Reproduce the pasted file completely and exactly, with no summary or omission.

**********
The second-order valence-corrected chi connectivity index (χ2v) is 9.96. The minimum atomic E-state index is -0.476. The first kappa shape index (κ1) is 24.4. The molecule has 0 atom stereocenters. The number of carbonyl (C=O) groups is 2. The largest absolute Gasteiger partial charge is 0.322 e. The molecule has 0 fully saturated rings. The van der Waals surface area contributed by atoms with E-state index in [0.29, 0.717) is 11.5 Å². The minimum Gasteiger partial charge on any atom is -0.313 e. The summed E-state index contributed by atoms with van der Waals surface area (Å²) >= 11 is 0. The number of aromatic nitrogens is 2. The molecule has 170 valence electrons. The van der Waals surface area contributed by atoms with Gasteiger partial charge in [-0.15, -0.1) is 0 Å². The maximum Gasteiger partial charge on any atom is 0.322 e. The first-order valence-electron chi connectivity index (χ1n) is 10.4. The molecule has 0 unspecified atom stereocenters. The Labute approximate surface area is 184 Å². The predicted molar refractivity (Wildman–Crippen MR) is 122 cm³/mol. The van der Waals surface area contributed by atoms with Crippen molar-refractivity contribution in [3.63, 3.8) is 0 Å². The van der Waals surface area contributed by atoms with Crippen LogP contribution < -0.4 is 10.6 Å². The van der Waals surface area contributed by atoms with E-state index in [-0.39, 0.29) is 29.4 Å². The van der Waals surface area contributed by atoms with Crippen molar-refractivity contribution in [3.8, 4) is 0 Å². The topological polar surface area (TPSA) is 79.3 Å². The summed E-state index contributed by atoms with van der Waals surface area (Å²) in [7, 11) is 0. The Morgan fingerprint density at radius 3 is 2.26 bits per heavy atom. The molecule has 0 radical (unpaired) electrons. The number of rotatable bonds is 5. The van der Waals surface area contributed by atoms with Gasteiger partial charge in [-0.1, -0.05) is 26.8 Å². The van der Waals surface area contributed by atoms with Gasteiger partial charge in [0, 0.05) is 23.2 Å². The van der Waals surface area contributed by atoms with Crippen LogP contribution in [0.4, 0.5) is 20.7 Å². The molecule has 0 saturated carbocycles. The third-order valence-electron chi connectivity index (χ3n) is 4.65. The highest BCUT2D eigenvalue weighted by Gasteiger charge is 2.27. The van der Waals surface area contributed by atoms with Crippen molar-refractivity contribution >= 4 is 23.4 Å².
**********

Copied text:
The second-order valence-corrected chi connectivity index (χ2v) is 9.96. The minimum atomic E-state index is -0.476. The first kappa shape index (κ1) is 24.4. The molecule has 0 atom stereocenters. The number of carbonyl (C=O) groups is 2. The largest absolute Gasteiger partial charge is 0.322 e. The molecule has 0 fully saturated rings. The van der Waals surface area contributed by atoms with E-state index in [0.29, 0.717) is 11.5 Å². The minimum Gasteiger partial charge on any atom is -0.313 e. The summed E-state index contributed by atoms with van der Waals surface area (Å²) >= 11 is 0. The number of aromatic nitrogens is 2. The molecule has 170 valence electrons. The van der Waals surface area contributed by atoms with Gasteiger partial charge in [-0.15, -0.1) is 0 Å². The maximum Gasteiger partial charge on any atom is 0.322 e. The first-order valence-electron chi connectivity index (χ1n) is 10.4. The molecule has 0 unspecified atom stereocenters. The Labute approximate surface area is 184 Å². The predicted molar refractivity (Wildman–Crippen MR) is 122 cm³/mol. The van der Waals surface area contributed by atoms with Crippen molar-refractivity contribution in [3.63, 3.8) is 0 Å². The van der Waals surface area contributed by atoms with Crippen LogP contribution < -0.4 is 10.6 Å². The van der Waals surface area contributed by atoms with E-state index in [-0.39, 0.29) is 29.4 Å². The van der Waals surface area contributed by atoms with Crippen molar-refractivity contribution in [3.8, 4) is 0 Å². The topological polar surface area (TPSA) is 79.3 Å². The summed E-state index contributed by atoms with van der Waals surface area (Å²) in [7, 11) is 0. The Morgan fingerprint density at radius 3 is 2.26 bits per heavy atom. The molecule has 0 radical (unpaired) electrons. The number of rotatable bonds is 5. The van der Waals surface area contributed by atoms with Gasteiger partial charge in [-0.1, -0.05) is 26.8 Å². The van der Waals surface area contributed by atoms with Gasteiger partial charge in [0, 0.05) is 23.2 Å². The van der Waals surface area contributed by atoms with Crippen LogP contribution in [0.4, 0.5) is 20.7 Å². The molecule has 0 saturated carbocycles. The third-order valence-electron chi connectivity index (χ3n) is 4.65. The highest BCUT2D eigenvalue weighted by Gasteiger charge is 2.27. The van der Waals surface area contributed by atoms with Crippen molar-refractivity contribution >= 4 is 23.4 Å².